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Press Releases > ACMT 
Speaks 
Out 
On 
The
 Dangerous 
Hazards
 Of
 Propofol 
Abuse
 - July 
28, 
2009

ACMT 
Speaks 
Out 
On 
The
 Dangerous 
Hazards
 Of
 Propofol 
Abuse
 - July 
28, 
2009

posted on 6:12 AM, June 23, 2014
 Click here for a .pdf of this press release.
Like
many
other
drugs,
propofol
can
make
you
high
but
also
has
important
therapeutic
indications

and
is
an
indispensable
medication.
Tighter
control
as
well
as
education
is
critically
important
to

ensure
appropriate
and
safe
use
of
this
drug.




Phoenix,
AZ


July
28
2009.


Propofol
is
not
a
typical
drug
of
abuse.

It
doesn’t
come
as
a
pill
or
a
powder;

it
is
only
available
 for
intravenous
administration.

It
is
not
scheduled
by
the
DEA,
suggesting
its
abuse

potential
is
very
low.
It
is
primarily
used
by
trained
physicians
and
nurse
anesthetists
to
induce
a
coma‐
like
state
in
a
patient
so
he/she
is
not
awake
and
not
aware
of
discomfort.
Its
use
is
normally
confined
to

the
operating
room,
intensive
care
unit,
or
emergency
department.

Unfortunately,
like
many
psychoactive
agents,
propofol
can
be
abused.

In
the
last
few
years
a
number

of
medical
publications
have
attested
to
this
growing
problem.
 (See
references).
At
a
low
dose,
before

the
 patient
 is
 fully
 unconscious,
 propofol
 may
 induce
 a
 sense
 of
 euphoria
 similar
 to
 that
 which
 is

experienced
 with
 other
 sedative
 agents
 (such
 as
 benzodiazepines
 and
 opioids).
 
 Sexual
 hallucinations

and
 disinhibition
 have
 also
 been
 described.
 
 This
 “high”
 may
 be
 an
 experience
 that
 the
 user
 finds

pleasurable
and
 seeks
again.

 Repetitive
 use
 of
 propofol
may
 result
in
intense
 drug
 cravings
and
 drug

dependence
similar
to
other
drug
addictions.

Deaths
have
occurred
from
self‐administered
use.



The
major
danger
with
many
drugs,
including
propofol,
is
that
people
vary
in
their
response
to
a
given

dose,
and
this
sensitivity
is
unpredictable.

A
dose
that
causes
a
“high”
in
one
person
may
be
the
same

dose
that
causes
respiratory
depression
leading
to
death
in
another
person.

(See
references).
And
with

propofol
 in
 particular,
 the
 window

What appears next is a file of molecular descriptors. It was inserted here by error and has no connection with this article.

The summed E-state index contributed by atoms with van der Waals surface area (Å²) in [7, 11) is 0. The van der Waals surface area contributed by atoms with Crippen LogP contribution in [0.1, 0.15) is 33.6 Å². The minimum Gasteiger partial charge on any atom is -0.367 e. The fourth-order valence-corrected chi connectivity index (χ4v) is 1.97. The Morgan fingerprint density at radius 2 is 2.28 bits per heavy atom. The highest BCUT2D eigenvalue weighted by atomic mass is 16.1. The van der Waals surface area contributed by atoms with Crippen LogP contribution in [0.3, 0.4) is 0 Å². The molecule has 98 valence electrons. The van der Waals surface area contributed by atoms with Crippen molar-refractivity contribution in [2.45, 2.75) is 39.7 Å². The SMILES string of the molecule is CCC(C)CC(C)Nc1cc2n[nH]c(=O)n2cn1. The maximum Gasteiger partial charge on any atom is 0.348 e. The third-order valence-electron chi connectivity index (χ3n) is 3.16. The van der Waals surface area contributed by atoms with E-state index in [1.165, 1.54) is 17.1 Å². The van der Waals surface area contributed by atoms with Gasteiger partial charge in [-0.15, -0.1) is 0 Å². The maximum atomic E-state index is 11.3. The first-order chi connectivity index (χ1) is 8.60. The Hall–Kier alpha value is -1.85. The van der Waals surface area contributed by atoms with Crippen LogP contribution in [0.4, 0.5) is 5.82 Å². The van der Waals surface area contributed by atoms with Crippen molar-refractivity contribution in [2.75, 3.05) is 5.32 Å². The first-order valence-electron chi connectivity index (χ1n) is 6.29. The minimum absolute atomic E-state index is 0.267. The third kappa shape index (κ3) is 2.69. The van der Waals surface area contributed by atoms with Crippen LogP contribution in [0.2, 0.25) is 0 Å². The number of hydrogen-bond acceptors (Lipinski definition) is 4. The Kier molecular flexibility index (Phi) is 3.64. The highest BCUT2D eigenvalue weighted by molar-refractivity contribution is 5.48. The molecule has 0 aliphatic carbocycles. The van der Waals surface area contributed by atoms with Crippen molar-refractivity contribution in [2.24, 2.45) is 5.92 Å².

between
 safe
 and
 potentially
 deadly
 in
 an
 unmonitored
 patient
 is

very
 small.
 
 In
 one
 survey
 study
 of
 anesthesiology
 residents,
 25
 cases
 of
 individuals
 abusing
 propofol

were
reported
including
7
who
died
from
propofol
abuse.


Propofol,
 even
 when
 used
 properly,
 can
 cause
 respiratory
 depression.
 Used
 by
 trained
 personnel
 in

monitored
 settings,
 propofol
 is
 very
 safe
 and
 highly
 effective.
 However,
 It
 is
 dangerous
 to
 use
 in
 an

unmonitored
setting.

For
someone
who
is
already
on
a
mechanical
ventilator
(such
as
in
the
operating

room
or
intensive
care
unit)
propofol‐induced
respiratory
depression
is
not
a
concern,
and
even
at
times

desirable,
because
the
ventilator
will
continue
to
breath
for
the
patient.



As
 medical
 toxicologists,
 members
 of
 the
 American
 College
 of
 Medical
 Toxicology
 (ACMT)

[www.acmt.net]
 routinely
 administer
 propofol
 to
 treat
 severely
 agitated
 patients
 suffering
 from
 the

effects
of
certain
drug
overdose
or
withdrawal.

We
are
also
called
to
consult
on,
and
treat,
patients
who

have
received
excesses
doses
of
medications
and
consequently
suffer
from
their
toxic
effects,
including

respiratory
 depression.

Because
 of
 the
 potential
life‐threatening
 toxicity
 of
 propofol
its
 use
 outside
a

monitored
 setting
 is
 strictly
 contraindicated.
 
 Because
 of
 its
 potential
 for
 abuse
 and
 toxicity,
 ACMT

strongly
 encourages
 tighter
 control
 of
 its
 distribution.
 
 Ongoing
 education
 about
 the
 lethal
 risks
 of

propofol
is
necessary
to
hopefully
prevent
senseless
deaths
from
propofol
in
the
future.





 
REFERENCES 
 
Bonnet U, Harkener J, Scherbaum N. A case report of propofol dependence in a physician. J Psychoactive Drugs. 
2008 Jun;40(2):215-7. 
 
Iwersen-Bergmann S, Rösner P, Kühnau HC, Junge M, Schmoldt A. Death after excessive propofol abuse. Int J 
Legal Med 2001; 114:248–251. 
 
Kirby RR, Colaw JM, Douglas MM. Death from propofol: accident, suicide, or murder? Anesth Analg. 2009 
Apr;108(4):1182-4. 
 
Klausz G, Róna K, Kristóf I, Töro K. Evaluation of a fatal propofol intoxication due to self administration. J 
Forensic Leg Med. 2009 Jul;16(5):287-9. Epub 2009 Jan 23. 
 
Riezzo I, Centini F, Neri M, Rossi G, Spanoudaki E, Turillazzi E, Fineschi V. Brugada-like EKG pattern and 
myocardial effects in a chronic propofol abuser. Clin Toxicol (Phila). 2009 Apr;47(4):358-63. 
 
Roussin A, Montastruc JL, Lapeyre-Mestre M. Pharmacological and clinical evidences on the potential for abuse 
and dependence of propofol: a review of the literature. Fundam Clin Pharmacol 2007; 21:459–466. 
 
Wischmeyer PE, Johnson BR, Wilson JE, Dingmann C, Bachman HM, Roller E, Tran ZV, Henthorn TK. A survey 
of propofol abuse in academic anesthesia programs. Anesth Analg. 2007 Oct;105(4):1066-71,